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Milford, North Shore, Auckland 0620
021 254 9159 liv@livsapothecary.co.nz
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Insulin Resistance Top 10 Tips

A condition in which cells fail to respond normally to the hormone insulin.  Insulin is produced when glucose is released into the bloodstream.  Signs and symptoms include extreme thirst and hunger, hunger after eating and increased urination.  If left untreated, it may result in diabetes.

  1. Balance carbohydrates, protein and fat at every meal/snack

Eat a balance of macronutrients to stabilise blood sugar levels.  Protein, fat and fibre slows the release of sugar into the bloodstream.

  1. Eat natural, whole and unprocessed foods

Fruit, vegetables, whole grains, legumes, nuts, seeds, eggs, meat and seafood.  Eliminate white foods e.g. bread, rice, pasta and potatoes.

Vegetable Box3. Omega 3

Eat salmon, mackerel, sardines, anchovies, flaxseeds/linseeds (and oil), chia seeds and walnuts.  Omega 3 ensures healthy cell signalling and insulin sensitivity.  Animal sources are more easily absorbed than plant sources, as the omega 3 is already present in its active form (EPA and DHA) and does not need to be converted like plant sources (ALA -> EPA and DHA).

salmon4. Dairy

Not recommended as it spikes insulin and contains growth hormones (acting similarly to insulin).  This includes milk, buttermilk, kefir, yoghurt, frozen yogurt, cream, sour cream, clotted cream, butter, cheese, cream cheese, cottage cheese, quark, crème fraiche, ice-cream, gelato, condensed milk, custard and milk powder.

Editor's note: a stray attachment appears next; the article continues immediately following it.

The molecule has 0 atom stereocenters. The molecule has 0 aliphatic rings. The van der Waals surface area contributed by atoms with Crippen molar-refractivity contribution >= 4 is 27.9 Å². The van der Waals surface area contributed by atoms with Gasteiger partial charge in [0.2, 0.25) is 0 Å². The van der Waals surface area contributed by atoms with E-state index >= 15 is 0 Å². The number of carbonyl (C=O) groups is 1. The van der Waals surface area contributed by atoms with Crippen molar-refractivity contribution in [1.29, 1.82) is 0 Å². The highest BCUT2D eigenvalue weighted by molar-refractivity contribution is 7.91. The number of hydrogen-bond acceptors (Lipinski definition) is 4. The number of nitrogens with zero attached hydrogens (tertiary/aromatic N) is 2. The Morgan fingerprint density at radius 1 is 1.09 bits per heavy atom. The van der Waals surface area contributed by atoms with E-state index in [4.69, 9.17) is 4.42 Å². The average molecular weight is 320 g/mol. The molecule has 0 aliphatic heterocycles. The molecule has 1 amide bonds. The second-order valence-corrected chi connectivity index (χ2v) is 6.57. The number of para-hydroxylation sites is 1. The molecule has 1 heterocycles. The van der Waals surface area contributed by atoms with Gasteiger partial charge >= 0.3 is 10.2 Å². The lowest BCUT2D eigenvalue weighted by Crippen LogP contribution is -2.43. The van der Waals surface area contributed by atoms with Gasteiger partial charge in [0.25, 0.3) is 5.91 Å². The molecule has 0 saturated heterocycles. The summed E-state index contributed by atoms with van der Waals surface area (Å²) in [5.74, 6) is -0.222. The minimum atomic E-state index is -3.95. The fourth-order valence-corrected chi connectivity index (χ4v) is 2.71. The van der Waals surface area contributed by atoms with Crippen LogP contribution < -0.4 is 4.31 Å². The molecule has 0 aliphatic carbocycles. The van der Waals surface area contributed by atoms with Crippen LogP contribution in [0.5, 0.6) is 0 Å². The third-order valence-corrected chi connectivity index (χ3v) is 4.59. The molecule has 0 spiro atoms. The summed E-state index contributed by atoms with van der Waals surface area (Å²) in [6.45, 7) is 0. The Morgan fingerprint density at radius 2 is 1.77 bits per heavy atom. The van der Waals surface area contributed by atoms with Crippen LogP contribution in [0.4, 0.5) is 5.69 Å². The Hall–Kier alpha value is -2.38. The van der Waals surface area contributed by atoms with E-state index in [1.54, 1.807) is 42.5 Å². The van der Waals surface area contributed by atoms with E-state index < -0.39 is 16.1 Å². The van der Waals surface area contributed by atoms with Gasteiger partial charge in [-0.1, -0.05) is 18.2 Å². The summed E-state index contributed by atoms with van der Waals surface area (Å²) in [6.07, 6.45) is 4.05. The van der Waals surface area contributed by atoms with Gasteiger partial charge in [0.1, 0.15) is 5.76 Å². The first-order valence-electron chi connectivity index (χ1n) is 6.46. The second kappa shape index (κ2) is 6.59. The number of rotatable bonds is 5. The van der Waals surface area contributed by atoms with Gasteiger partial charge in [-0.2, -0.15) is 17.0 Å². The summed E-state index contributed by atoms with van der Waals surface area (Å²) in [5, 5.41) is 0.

5. Cinnamon

This spice balances blood sugar levels.  Sprinkle 1 teaspoon per day on breakfast, hot drinks or add to a smoothie.

cinnamon6. Chromium

This mineral stabilises blood sugar levels.  It is difficult to obtain therapeutic levels of chromium through diet, therefore, supplementation may be required.  Take a supplement containing 1,000 mcg per day.

7. Magnesium

People with low plasma magnesium have higher insulin and blood sugar levels.  Food sources include leafy green vegetables, nuts, seeds and cacao.  It is a water-soluble mineral and must be consumed daily.  It is difficult to obtain a sufficient quantity through diet alone, therefore, supplementation may be inevitable.  Take a supplement containing 300-500mg per day.

8. Caffeine

Promotes adrenaline and glucose in the blood, resulting in insulin release.

Coffee 19. Alcohol

Rapidly converts into sugar in the blood and elevates glucose, resulting in an insulin response.  Sparkling water with fruit is a refreshing alternative.

wine10. Exercise

One of the most effective ways to enhance insulin sensitivity (opposite of insulin resistance) of muscle cells, as glucose is stored in skeletal muscles as glycogen.

Consult with me to individualise your recommendations.

Liv

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Phone: 021 254 9159
Milford, North Shore, Auckland 0620